Here's My Cert, So Trust Me, Maybe? Understanding TLS Errors on the Web

TitleHere's My Cert, So Trust Me, Maybe? Understanding TLS Errors on the Web
Publication TypeConference Paper
Year of Publication2013
AuthorsAkhawe, D., Amann J., Vallentin M., & Sommer R.
Other Numbers3412

When browsers report TLS errors, they cannot distinguish betweenattacks and harmless server misconfigurations; hencethey leave it to the user to decide whether continuing issafe. However, actual attacks remain rare. As a result, usersquickly become used to “false positives” that deplete theirattention span, making it unlikely that they will pay sufficientscrutiny when a real attack comes along. Consequently,browser vendors should aim to minimize the number of lowriskwarnings they report. To guide that process, we performa large-scale measurement study of common TLS warnings.Using a set of passive network monitors located at differentsites, we identify the prevalence of warnings for a total populationof about 300,000 users over a nine-month period. Weidentify low-risk scenarios that consume a large chunk of theuser attention budget and make concrete recommendationsto browser vendors that will help maintain user attentionin high-risk situations. We study the impact on end userswith a data set much larger in scale than the data sets usedin previous TLS measurement studies. A key novelty of ourapproach involves the use of internal browser code instead ofgeneric TLS libraries for analysis, providing more accurateand representative results.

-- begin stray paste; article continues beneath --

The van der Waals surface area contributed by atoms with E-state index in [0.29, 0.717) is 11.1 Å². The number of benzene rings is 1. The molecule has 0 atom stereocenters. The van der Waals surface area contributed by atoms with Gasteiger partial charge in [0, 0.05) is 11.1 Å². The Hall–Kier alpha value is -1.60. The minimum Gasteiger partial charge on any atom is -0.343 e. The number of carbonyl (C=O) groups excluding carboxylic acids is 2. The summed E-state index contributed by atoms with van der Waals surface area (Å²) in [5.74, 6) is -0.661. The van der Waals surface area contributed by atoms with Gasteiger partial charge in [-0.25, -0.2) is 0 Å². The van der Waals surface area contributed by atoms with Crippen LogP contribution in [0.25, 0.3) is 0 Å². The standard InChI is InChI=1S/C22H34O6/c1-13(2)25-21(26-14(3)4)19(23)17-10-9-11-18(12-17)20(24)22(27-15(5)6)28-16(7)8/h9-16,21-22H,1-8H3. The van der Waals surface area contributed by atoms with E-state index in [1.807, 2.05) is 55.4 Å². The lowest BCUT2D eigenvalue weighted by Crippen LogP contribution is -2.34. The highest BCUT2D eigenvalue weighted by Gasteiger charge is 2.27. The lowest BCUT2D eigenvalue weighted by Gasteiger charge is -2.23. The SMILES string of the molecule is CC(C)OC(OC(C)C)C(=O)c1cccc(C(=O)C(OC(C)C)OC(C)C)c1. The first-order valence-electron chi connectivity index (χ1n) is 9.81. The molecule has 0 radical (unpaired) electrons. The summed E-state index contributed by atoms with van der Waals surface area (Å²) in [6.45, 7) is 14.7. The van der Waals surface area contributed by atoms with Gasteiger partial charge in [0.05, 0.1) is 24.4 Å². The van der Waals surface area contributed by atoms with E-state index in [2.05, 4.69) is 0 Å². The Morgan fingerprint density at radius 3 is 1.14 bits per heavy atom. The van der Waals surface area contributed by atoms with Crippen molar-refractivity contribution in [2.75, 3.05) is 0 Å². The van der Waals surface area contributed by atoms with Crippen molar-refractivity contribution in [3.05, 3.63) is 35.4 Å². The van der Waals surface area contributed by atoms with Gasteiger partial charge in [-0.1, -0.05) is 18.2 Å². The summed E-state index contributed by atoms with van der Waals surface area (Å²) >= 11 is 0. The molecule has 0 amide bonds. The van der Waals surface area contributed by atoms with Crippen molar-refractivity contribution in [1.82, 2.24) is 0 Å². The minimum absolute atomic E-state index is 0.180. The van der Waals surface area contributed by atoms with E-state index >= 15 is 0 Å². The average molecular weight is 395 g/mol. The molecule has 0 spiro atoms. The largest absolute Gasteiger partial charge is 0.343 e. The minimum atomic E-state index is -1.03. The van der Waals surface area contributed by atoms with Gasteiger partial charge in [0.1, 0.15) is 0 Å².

This research was supported by Intel through the ISTCfor Secure Computing; by the Air Force Office of ScientificResearch under MURI grant numbers 22178970-4170 andFA9550-08-1-0352; by the National Science Foundation undergrant numbers OCI-1032889, 0831501-CT-L, CCF-0424422,and 0842695; by a fellowship within the Postdoc-Programmeof the German Academic Exchange Service (DAAD); andby the Office of Naval Research under MURI Grant NumberN000140911081. Any opinions, findings, and conclusions orrecommendations expressed in this material are those of theauthor(s) and do not necessarily reflect the views of the NSF,the AFOSR, the ONR, the DAAD, or Intel.

Bibliographic Notes

Proceedings of the World Wide Web Conference (WWW), Rio de Janeiro, Brazil

Abbreviated Authors

D. Akhawe, J. Amann, M. Vallentin, and R. Sommer

ICSI Research Group

Networking and Security

ICSI Publication Type

Article in conference proceedings